University of Maryland Extension


 red potato harvest

The potato, Solanum tuberosum, is a warm-season perennial grown as an annual in Maryland. The species probably originated in the Peruvian highlands over 6,000 years ago. Potatoes grow best in a full-sun location, in well-drained soil high in organic matter with a pH of 6.0 to 6.5. Where potato scab disease is a persistent problem, a soil pH of 4.8 to 5.8 is recommended. Potatoes prefer cool springs and moisture throughout the growing season. Hard frosts and freezes will retard growth.

The potato plant remains upright and tender through the growing season and may reach 3 ft. in height. Tubers are enlarged, modified stems (not roots) that develop from the growing stem. Potato plants produce flowers and sometimes small potato-like fruits with seeds inside. However, the seed is extremely small and, if planted, will not come true to the desired variety. There are many cultivars with different coloration, inside and out. Potatoes can be grown as an early crop for new potatoes and as a late crop for storage. Choose an early-maturing variety and a medium- to late-maturing variety for a more continuous harvest.


Plant potatoes in a sunny garden from March 15 to April 20th depending on your location. Seed potatoes can be planted through June 1 for an extended harvest. Purchase certified disease-free seed potatoes from a reputable company. Seed potatoes should be firm and un-sprouted. Wilted and sprouted potatoes have reduced vigor. Last season’s garden tubers and store-bought potatoes may be symptomless disease carriers and should be avoided.

Potato plants are reproduced vegetatively by planting seed pieces with 1 to 3 buds (“eyes”) or small, whole seed potatoes in the spring, up to 6 to 8 weeks prior to the last expected frost. A 6-ounce potato can be cut into four seed pieces, each with at least one good bud or eye. Let pieces dry for a few days before planting to help avoid rot. You can also help prevent disease and insect injury by coating the seed pieces with elemental sulfur (place seed pieces and the sulfur in a bag and shake).

Or, try “green sprouting” for an even earlier start. Keep whole tubers in the dark at room temperature until they sprout. Then expose tubers to light to keep sprouts short. Cut into seed pieces and plant.

Plant the seed pieces (cut side down) or whole seed potatoes 8 to 12 inches apart and cover with 3 inches of soil. (later crops are planted 5-6 inches deep). Raised beds or mounded soil warms up earlier in the spring and allow for deeper root growth.  


Since the potatoes form above the planted seed potato it is important to keep loose soil pulled up around the main stem. Pull loose soil around the base of each plant until the plants are about 8-in. in height. When the tops are fully grown, hill up soil over potatoes around the base of each plant to shield them from the sun, which can cause greening or scalding.  Green portions on potatoes taste bitter and contain a poisonous alkaloid and should be cut off and discarded. 

  • Fertilizing - Heavy feeder; apply a complete fertilizer before planting. Side-dress about 6 weeks after planting when tubers begin forming.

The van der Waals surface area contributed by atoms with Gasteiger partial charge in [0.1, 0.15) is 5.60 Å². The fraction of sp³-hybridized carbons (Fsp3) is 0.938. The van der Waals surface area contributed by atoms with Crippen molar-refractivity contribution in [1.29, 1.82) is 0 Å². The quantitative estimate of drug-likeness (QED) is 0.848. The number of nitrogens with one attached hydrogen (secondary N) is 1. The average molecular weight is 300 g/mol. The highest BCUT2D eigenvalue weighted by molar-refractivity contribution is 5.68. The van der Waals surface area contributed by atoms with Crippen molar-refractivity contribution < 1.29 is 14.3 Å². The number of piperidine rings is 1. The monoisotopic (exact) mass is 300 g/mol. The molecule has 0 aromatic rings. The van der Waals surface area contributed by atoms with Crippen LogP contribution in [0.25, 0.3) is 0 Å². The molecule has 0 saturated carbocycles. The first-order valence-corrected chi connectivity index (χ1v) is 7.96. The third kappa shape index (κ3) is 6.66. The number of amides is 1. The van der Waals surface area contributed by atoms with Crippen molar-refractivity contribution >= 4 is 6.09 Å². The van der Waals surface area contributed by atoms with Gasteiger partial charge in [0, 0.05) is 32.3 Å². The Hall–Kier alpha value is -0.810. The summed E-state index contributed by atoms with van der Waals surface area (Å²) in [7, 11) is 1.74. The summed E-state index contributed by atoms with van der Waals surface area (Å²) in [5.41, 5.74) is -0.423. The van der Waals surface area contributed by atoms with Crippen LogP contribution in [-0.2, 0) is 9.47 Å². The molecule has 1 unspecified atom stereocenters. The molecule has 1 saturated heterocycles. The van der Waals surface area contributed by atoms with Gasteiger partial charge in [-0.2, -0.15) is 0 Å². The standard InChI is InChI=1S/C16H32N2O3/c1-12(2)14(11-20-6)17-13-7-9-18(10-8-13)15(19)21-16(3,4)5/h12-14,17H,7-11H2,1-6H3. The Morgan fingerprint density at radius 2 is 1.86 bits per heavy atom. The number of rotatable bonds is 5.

• Watering - Uniform moisture required, especially while tubers are developing. Avoid overhead watering as it can spread fungal diseases. Too much or too little water is associated with many tuber disorders, including blackheart,  cracks, and misshapen tubers.
  • Weeding - Drag a hoe across the ridges just before the sprouts break through to eliminate weeds.  Later cultivation should be shallow and far enough from the plants to prevent damage. Apply a thick straw mulch, after hilling up the soil, to keep the soil cool and moist and to deter Colorado potato beetles.
  • Special Directions - If you would like many small new potatoes, space plants as close as 9”. If large storage potatoes are your goal space plants about 20” apart.

Common Problems


Small, tender “new” potatoes can be harvested 6 to 8 weeks after planting, usually once the plants have flowered. Gently dig the soil around the young potatoes to avoid damaging the plant and bruising the remaining tubers. Tubers will continue to grow through the summer until plants are killed by frost, mowing, or insects and diseases. If you plan to store potatoes, leave tubers in the ground for 2 weeks after plants die back. This will allow them to develop a thickened skin. Dig potatoes very gently with a spading fork. Bruises and cuts sustained during the harvest will allow entry of soil-borne fungi and bacteria that cause storage rots.

Storage and Preservation  

Medium cool (40°- 50° F), moist (90% RH) conditions; 6 to 8 months.  Sprouting and tuber rots are a problem at higher temperatures. Storage potatoes are cured for 10 to 14 days at 50°F to 60°F and high humidity to heal over wounds and cuts. Carefully place tubers in storage containers using straw or newspaper to separate layers.


A source of Vitamins C and B6, thiamin, niacin, potassium, and magnesium.

Preparation & Use

Scrub potatoes, pierce all over with a fork and bake or microwave to eat whole. Potatoes can also be boiled, baked, microwaved, sautéed, steamed, or roasted; with or without the peel, whole or cut-up. Higher starch varieties such as russet are best for baking and mashing; lower starch varieties such as red-skinned are best for potato salad and sautéeing.

Video: Potato Planting

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